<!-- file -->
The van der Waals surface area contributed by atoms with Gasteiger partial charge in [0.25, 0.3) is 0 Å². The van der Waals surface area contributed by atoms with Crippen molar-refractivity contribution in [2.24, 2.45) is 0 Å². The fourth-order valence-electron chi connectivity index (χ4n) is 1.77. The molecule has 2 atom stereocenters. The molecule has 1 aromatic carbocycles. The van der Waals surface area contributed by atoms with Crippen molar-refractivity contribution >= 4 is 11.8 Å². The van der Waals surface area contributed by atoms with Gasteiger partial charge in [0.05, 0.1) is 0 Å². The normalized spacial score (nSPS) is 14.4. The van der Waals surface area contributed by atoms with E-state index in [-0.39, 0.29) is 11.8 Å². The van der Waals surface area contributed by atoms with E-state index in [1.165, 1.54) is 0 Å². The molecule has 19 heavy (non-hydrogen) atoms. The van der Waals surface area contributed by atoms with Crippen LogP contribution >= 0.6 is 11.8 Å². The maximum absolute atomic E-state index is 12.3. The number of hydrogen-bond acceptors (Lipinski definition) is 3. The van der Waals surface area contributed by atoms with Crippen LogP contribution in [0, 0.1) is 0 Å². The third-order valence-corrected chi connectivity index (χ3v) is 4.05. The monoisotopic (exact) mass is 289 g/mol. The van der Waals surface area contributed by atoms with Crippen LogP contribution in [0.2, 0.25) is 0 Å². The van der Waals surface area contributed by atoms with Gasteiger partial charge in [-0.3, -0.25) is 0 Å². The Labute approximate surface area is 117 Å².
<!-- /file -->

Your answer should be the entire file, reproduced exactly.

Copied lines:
The van der Waals surface area contributed by atoms with Gasteiger partial charge in [0.25, 0.3) is 0 Å². The van der Waals surface area contributed by atoms with Crippen molar-refractivity contribution in [2.24, 2.45) is 0 Å². The fourth-order valence-electron chi connectivity index (χ4n) is 1.77. The molecule has 2 atom stereocenters. The molecule has 1 aromatic carbocycles. The van der Waals surface area contributed by atoms with Crippen molar-refractivity contribution >= 4 is 11.8 Å². The van der Waals surface area contributed by atoms with Gasteiger partial charge in [0.05, 0.1) is 0 Å². The normalized spacial score (nSPS) is 14.4. The van der Waals surface area contributed by atoms with E-state index in [-0.39, 0.29) is 11.8 Å². The van der Waals surface area contributed by atoms with E-state index in [1.165, 1.54) is 0 Å². The molecule has 19 heavy (non-hydrogen) atoms. The van der Waals surface area contributed by atoms with Crippen LogP contribution >= 0.6 is 11.8 Å². The maximum absolute atomic E-state index is 12.3. The number of hydrogen-bond acceptors (Lipinski definition) is 3. The van der Waals surface area contributed by atoms with Crippen LogP contribution in [0, 0.1) is 0 Å². The third-order valence-corrected chi connectivity index (χ3v) is 4.05. The monoisotopic (exact) mass is 289 g/mol. The van der Waals surface area contributed by atoms with Crippen LogP contribution in [0.2, 0.25) is 0 Å². The van der Waals surface area contributed by atoms with Gasteiger partial charge in [-0.3, -0.25) is 0 Å². The Labute approximate surface area is 117 Å².